Apologetics and the Triune God of Creation

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Our belief in the triune nature of God is fundamental in defending the truth of the Christian faith. It is this belief that separates us from every other religion.

The doctrine of the Trinity states that in the unity of the Godhead there are three eternal and coequal persons: Father, Son and Holy Spirit. These three are the same in essence but distinct in role. Each is a separate person, yet each is identified as God: Father (1 Corinthians 8:6), Son (John 20:28; Titus 2:13), and Spirit (Acts 5:3–4). For example, with regards to the doctrine of creation, the Bible clearly teaches that the creation of the world was brought about by the triune God. While the Father is at the forefront in the work of creation (1 Corinthians 8:6), the work of the Son is recognized (John 1:1–3; Colossians 1:16; Hebrews 1:2), as is the work of the Holy Spirit (Genesis 1:2; Job 26:13, 33:4; Psalm 104:30).

Today, however, one of the primary problems in Christian apologetics is that when many Christians defend the faith they end up defending a generic theism. We must realize that theism does not equal Christianity. If all we do is prove that there is something out there that is bigger and better than us, then we have not defended the Christian faith.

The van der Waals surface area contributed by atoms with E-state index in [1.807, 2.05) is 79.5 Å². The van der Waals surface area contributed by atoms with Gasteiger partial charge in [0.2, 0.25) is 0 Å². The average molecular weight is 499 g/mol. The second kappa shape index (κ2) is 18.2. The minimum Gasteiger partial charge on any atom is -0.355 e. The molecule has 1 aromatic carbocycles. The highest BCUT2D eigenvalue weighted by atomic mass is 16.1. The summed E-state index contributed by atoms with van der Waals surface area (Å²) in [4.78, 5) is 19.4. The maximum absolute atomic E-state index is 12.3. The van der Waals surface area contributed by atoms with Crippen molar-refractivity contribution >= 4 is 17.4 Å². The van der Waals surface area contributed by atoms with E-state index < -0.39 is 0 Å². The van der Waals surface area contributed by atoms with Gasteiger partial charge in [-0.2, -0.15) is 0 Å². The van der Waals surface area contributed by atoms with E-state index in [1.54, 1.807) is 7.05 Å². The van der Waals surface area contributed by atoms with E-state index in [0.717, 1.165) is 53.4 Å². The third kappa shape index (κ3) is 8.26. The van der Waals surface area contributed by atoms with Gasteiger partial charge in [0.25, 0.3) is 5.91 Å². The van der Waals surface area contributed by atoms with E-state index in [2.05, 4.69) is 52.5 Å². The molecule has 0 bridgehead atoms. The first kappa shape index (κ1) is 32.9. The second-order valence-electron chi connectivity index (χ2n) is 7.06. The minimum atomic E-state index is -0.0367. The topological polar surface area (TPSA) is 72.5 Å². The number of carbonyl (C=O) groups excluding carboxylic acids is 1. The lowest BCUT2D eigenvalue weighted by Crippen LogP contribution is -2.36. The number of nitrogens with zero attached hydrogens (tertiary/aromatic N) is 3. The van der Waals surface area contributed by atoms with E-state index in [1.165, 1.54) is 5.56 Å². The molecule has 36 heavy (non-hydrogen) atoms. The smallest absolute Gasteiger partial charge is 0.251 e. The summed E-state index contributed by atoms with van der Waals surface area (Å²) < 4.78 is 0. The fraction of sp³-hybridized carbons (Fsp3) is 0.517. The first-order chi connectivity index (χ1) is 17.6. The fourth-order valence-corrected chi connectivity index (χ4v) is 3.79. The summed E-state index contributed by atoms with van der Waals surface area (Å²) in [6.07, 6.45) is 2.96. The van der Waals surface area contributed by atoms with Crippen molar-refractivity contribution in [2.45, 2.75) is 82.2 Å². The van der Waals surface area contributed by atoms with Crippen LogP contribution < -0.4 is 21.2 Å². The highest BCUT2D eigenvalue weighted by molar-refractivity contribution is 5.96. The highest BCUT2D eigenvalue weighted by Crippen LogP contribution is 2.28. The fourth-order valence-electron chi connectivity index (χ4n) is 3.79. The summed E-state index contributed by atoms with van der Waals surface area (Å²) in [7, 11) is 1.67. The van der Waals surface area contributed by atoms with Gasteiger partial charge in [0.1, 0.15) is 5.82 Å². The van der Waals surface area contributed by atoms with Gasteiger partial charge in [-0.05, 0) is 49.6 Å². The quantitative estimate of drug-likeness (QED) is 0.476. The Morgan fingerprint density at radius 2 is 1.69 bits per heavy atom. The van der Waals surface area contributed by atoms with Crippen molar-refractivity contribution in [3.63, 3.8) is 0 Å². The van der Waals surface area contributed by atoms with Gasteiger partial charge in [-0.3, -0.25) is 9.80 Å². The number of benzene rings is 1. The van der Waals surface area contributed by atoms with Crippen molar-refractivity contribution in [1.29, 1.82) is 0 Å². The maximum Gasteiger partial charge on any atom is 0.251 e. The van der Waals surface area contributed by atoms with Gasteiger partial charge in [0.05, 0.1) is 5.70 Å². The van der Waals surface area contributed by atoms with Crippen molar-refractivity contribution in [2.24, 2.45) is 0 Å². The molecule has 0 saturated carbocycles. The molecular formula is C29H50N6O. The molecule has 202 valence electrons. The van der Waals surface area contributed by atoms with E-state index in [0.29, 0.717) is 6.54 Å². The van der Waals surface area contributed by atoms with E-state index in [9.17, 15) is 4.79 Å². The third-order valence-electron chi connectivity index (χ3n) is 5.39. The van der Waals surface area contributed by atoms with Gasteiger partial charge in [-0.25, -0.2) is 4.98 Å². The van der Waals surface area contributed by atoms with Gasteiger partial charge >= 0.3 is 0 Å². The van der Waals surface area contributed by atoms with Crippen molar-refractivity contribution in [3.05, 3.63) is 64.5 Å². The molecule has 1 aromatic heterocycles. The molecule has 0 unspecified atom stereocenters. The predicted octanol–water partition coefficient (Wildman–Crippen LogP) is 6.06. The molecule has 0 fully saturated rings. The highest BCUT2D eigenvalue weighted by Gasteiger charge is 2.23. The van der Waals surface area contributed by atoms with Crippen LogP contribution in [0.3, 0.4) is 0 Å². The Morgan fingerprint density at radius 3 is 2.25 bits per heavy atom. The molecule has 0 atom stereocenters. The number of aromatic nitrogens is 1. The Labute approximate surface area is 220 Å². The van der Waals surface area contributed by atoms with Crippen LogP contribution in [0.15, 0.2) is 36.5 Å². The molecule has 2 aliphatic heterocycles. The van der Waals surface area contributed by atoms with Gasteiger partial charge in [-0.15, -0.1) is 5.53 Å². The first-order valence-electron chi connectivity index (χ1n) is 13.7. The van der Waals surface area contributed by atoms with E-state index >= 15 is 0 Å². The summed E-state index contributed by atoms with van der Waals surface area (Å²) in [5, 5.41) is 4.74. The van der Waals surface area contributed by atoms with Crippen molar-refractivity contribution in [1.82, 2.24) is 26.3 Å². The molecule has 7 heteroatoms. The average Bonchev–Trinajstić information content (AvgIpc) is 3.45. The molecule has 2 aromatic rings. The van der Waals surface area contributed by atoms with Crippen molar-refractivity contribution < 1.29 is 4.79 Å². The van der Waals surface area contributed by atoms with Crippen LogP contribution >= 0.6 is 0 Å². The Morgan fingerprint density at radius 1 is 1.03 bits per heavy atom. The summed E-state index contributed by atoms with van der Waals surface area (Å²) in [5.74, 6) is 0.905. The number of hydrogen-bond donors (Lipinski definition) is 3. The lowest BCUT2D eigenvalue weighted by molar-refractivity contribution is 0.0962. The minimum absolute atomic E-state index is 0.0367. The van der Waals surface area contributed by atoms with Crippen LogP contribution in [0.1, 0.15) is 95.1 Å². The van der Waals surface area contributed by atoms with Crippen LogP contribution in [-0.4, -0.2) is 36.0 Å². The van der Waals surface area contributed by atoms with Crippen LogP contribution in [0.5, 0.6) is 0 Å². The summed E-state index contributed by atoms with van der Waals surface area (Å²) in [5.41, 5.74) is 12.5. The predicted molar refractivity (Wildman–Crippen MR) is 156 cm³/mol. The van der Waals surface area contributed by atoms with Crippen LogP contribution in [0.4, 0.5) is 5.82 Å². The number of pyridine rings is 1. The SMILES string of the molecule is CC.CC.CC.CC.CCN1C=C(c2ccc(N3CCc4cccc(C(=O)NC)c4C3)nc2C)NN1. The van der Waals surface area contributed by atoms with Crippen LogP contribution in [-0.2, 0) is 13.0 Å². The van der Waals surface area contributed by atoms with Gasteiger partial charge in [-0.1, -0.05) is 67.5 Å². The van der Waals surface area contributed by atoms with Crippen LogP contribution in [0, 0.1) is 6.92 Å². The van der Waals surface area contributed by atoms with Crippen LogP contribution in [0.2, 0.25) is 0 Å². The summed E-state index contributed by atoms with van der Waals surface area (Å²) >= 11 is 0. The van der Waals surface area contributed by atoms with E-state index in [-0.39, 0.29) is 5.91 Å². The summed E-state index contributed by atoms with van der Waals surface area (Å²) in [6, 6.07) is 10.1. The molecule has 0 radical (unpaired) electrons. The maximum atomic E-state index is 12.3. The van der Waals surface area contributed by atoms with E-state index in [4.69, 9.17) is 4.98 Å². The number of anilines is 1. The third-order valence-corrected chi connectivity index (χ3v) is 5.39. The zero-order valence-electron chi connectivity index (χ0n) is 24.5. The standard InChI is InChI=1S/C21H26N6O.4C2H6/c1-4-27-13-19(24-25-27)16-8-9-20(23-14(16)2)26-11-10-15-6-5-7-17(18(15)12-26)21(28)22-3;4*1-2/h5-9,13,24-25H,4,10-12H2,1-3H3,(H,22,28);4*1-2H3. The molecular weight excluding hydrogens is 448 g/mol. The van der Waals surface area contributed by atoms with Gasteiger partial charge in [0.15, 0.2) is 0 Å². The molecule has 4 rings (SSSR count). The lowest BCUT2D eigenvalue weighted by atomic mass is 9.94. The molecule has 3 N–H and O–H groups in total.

We need to realize the theological reality that God is our Creator and man is in rebellion against Him.

Many Christians tend to defend a generic theism because of an assumed neutrality between Christians and non-Christians in their apologetic methodology. The problem with this is that the unbeliever, by virtue of his unbelief, will take any given evidence and interpret it according to his unbelief (Acts 17:23; cf. Romans 1:18). By thinking there is neutrality when it comes to interpreting God’s world, we often give up the very authority that we are called to stand on: Scripture (Titus 1:9). We need to realize the theological reality that God is our Creator and man is in rebellion against Him (Romans 1:18–32). Therefore, you cannot base your apologetic methodology on the unbiased decisions of fallen man, because he will not make unbiased decisions (Romans 8:6–8; 1 Corinthians 2:14). God’s creatures have no right to judge the existence of their Creator.

The main problem with trying to defend a generic theism is that theists will face the same judgment as nontheists (John 5:25–29). We are saved from the wrath of God by the grace of God, which comes through the gospel of Jesus Christ, not by believing in a generic theism (see Acts 17:30–31; Romans 10:9, 17). Salvation is an action on the part of the triune God because all three members of the Trinity were involved in redeeming humanity. We were chosen by the Father (Ephesian 1:4), redeemed by Jesus (Ephesians 1:7), and sealed by the Holy Spirit (Ephesians 1:13).

As Christians we are not supposed to make theists out of people; we are called to defend the Christian faith (1 Peter 3:15). This means sharing what the triune God of creation has done for us in the gospel (1 Corinthians 6:11).

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